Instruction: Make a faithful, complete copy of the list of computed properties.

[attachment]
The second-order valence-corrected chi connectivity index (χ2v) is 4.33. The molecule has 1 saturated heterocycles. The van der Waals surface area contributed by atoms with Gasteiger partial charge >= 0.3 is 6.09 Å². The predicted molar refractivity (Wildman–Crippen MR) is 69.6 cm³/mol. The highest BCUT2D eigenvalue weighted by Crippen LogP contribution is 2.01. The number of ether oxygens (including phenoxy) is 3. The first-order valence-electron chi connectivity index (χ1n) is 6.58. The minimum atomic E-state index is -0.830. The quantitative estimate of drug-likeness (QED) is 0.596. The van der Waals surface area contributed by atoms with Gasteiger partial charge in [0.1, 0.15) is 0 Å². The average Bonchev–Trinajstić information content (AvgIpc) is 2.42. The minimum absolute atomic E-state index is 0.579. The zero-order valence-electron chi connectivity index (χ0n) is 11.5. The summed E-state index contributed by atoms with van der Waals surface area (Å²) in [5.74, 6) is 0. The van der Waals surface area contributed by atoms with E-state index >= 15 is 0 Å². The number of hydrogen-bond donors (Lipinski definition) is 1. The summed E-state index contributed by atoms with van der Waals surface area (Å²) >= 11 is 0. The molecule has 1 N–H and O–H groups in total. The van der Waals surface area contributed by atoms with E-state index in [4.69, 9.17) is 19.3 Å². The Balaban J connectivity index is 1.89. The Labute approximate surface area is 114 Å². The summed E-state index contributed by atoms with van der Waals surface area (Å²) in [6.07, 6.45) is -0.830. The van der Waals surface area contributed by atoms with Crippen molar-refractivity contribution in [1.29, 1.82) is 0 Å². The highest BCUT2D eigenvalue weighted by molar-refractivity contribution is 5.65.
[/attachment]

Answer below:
The second-order valence-corrected chi connectivity index (χ2v) is 4.33. The molecule has 1 saturated heterocycles. The van der Waals surface area contributed by atoms with Gasteiger partial charge >= 0.3 is 6.09 Å². The predicted molar refractivity (Wildman–Crippen MR) is 69.6 cm³/mol. The highest BCUT2D eigenvalue weighted by Crippen LogP contribution is 2.01. The number of ether oxygens (including phenoxy) is 3. The first-order valence-electron chi connectivity index (χ1n) is 6.58. The minimum atomic E-state index is -0.830. The quantitative estimate of drug-likeness (QED) is 0.596. The van der Waals surface area contributed by atoms with Gasteiger partial charge in [0.1, 0.15) is 0 Å². The average Bonchev–Trinajstić information content (AvgIpc) is 2.42. The minimum absolute atomic E-state index is 0.579. The zero-order valence-electron chi connectivity index (χ0n) is 11.5. The summed E-state index contributed by atoms with van der Waals surface area (Å²) in [5.74, 6) is 0. The van der Waals surface area contributed by atoms with E-state index >= 15 is 0 Å². The number of hydrogen-bond donors (Lipinski definition) is 1. The summed E-state index contributed by atoms with van der Waals surface area (Å²) >= 11 is 0. The molecule has 1 N–H and O–H groups in total. The van der Waals surface area contributed by atoms with E-state index in [4.69, 9.17) is 19.3 Å². The Balaban J connectivity index is 1.89. The Labute approximate surface area is 114 Å². The summed E-state index contributed by atoms with van der Waals surface area (Å²) in [6.07, 6.45) is -0.830. The van der Waals surface area contributed by atoms with Crippen molar-refractivity contribution in [1.29, 1.82) is 0 Å². The highest BCUT2D eigenvalue weighted by molar-refractivity contribution is 5.65.